Considerations for Future Cases
It is worth noting that none of the second series of cases discussed above have been followed by any court in many years because the policy language considered (some of which specifically covered willful damage caused to structures during theft) is different than the theft exclusion typically found in current policies. It is this difference in policy language, as well as the application of the efficient proximate cause rule, which persuaded the courts in this line of cases to take a more expansive view of what is considered vandalism.
When a structure is vacant, there is no coverage for theft or vandalism. Most current policies contain a vacancy provision that precludes coverage for all damages caused by vandalism, theft or attempted theft when the insured premises has been vacant (as that term is defined in the policy) for more than 60 days before the loss or damage occurs. Generally, the only exception to the vacancy provision arises when the vacant structure is in the process of undergoing construction or renovation activities.
With the dramatic increase in incidents of copper theft, the existence of coverage for damage caused during the course of the theft will be a significant coverage issue. Claims for damage under property insurance policies for losses arising out of the theft of copper should fall within the policy's theft exclusion, with the result that there is no coverage for the theft or any damage to the property occurring as a consequence of the theft. Only "[b]uilding damage caused by the breaking in or exiting of burglars" should be covered, as provided in the exception to the theft exclusion. Of course, determining whether there is coverage for damage occurring in the course of a theft of copper will depend on the specific language of the policy at issue and the jurisdiction where the loss occurred.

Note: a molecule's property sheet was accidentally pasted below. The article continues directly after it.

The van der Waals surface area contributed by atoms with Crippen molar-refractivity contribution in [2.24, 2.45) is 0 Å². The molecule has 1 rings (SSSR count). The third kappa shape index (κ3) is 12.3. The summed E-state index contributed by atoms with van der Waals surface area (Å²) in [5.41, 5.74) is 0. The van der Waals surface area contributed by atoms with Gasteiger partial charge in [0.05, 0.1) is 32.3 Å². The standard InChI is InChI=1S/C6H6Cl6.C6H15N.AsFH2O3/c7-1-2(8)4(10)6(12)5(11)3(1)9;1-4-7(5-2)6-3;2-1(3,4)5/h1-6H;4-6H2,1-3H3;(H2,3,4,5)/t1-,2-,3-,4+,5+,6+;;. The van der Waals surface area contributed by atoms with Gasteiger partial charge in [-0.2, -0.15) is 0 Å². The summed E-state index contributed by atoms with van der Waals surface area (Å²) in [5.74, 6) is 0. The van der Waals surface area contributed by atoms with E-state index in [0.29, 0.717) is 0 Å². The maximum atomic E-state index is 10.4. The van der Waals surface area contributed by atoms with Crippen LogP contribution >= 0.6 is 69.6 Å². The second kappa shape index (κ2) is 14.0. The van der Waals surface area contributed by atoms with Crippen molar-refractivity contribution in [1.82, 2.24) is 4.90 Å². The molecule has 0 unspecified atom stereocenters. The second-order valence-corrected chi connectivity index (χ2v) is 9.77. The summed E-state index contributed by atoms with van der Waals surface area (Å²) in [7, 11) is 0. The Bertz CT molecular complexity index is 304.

Wayne D. Taylor (email@example.com) is a partner at Mozley, Finlayson & Loggins L.L.P. in Atlanta, Ga. Ruth M. Pawlak (firstname.lastname@example.org) is a senior associate at the firm. Their practice focuses on insurance coverage advice and litigation, primarily involving catastrophic losses and bad faith. For more information call (404) 256-0700 or visit www.mfllaw.com